Stars Assemble To Narrate A New Audio Edition Of Peter Pan Story

Stars Assemble to narrate a new audio Edition of Peter Pan Story
Joanna Lumley Image Credit - Moatbrae

An all-star cast from stage and screen have come together to record a new audio edition of J.M. Barrie’s timeless classic Peter Pan:The Boy Who Wouldn’t Grow Up including Kit Harington, Alex Jennings, Alex Kingston, Joanna Lumley, Helen McCrory, Jennifer Saunders, Juliet Stevenson, David Walliams and Zoe Wanamaker. 

Abridged by Martin Jarvis, who also reads and introduced by Michael Morpurgo, this unique edition is sold in aid of The Peter Pan Moat Brae Trust in Dumfries and Great Ormond Street Hospital Children’s Charity, which was bequeathed the rights to Peter Pan by the author in 1929.

Originally written as a play, the much-loved story of the boy who could fly and his pirate adventures in Neverland with the Lost Boys and the Darling children, was first published as a novel, Peter & Wendy, in 1911.  The book has gone on to sell over 85 million copies in 29 different languages, as well as being made into 13 films.  Peter Pan has become a cultural icon symbolising youthful innocence and escapism.

Actress and TV presenter, Joanna Lumley, who played an instrumental role in the new audio edition and is Patron of the Peter Pan Moat Brae Trust said:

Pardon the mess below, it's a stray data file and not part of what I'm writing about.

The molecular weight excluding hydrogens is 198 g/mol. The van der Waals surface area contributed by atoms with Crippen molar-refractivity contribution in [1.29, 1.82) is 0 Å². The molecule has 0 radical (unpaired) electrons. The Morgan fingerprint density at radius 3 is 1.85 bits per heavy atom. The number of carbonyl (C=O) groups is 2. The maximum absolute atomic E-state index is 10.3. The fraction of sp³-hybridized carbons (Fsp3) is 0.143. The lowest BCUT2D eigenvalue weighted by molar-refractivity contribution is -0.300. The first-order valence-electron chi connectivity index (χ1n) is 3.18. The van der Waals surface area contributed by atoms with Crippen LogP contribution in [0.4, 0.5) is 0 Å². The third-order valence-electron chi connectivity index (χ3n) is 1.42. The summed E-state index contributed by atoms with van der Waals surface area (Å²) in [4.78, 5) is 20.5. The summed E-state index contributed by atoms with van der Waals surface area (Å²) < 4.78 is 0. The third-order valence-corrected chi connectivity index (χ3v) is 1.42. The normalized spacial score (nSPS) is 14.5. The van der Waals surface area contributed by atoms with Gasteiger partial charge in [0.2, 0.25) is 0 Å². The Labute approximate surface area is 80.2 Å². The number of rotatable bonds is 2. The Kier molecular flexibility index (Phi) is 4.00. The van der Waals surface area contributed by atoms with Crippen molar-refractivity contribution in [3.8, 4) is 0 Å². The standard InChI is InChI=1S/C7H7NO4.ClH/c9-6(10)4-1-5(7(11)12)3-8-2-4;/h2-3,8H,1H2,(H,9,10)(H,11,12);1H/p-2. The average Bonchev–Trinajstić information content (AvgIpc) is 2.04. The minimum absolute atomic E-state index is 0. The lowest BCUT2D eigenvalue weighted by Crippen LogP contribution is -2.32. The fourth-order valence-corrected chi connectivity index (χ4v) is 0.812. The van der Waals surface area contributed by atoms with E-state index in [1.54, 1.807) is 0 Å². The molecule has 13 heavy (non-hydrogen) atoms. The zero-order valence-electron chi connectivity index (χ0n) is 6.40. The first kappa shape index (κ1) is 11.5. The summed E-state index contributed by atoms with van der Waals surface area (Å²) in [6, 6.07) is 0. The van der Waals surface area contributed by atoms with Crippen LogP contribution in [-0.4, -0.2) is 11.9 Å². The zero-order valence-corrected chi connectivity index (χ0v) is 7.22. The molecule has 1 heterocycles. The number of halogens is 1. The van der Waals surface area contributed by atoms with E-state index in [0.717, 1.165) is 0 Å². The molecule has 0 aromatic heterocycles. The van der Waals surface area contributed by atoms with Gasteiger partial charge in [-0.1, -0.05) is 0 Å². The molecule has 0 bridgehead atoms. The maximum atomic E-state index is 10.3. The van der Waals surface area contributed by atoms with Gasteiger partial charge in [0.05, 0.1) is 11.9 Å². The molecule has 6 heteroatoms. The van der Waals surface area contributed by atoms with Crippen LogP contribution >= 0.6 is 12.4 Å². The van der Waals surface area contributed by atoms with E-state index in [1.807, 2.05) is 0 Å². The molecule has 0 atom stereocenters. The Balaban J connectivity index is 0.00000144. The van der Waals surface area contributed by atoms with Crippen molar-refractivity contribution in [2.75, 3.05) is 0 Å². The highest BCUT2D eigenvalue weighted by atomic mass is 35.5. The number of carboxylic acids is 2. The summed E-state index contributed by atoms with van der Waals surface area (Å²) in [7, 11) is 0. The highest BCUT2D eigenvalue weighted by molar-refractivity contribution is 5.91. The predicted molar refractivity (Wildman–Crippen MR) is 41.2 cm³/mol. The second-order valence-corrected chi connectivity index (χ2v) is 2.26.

“He haunts us all: Peter Pan has never grown up and has never let us forget him. His shadow found in a drawer by Tinker Bell trails round the corners of our eyes. As I now know, like a grown-up Wendy, that most of our lives are lived in our minds, this strange, thrilling, charming and unsettling work beckons children and adults alike into the world of make-believe, without which our lives would be intolerable. A host of stars has gathered to read the story aloud; their gift to the charity is a gift to us all. The Peter Pan Moat Brae House fires our imagination and draws us into the world of Neverland.”

Barrie lived for some five years of his childhood in Dumfries, South West Scotland, where he spent the ‘happiest days’ of his life playing imaginary pirate games in the ‘enchanted land’ at Moat Brae, which he later described as his inspiration for the Neverland adventures in Peter Pan.  After a ten-year restoration project, the house and garden opened in June 2019 as a new visitor attraction and a National Centre for Children’s Literature and Storytelling to inspire reading, play and imagination.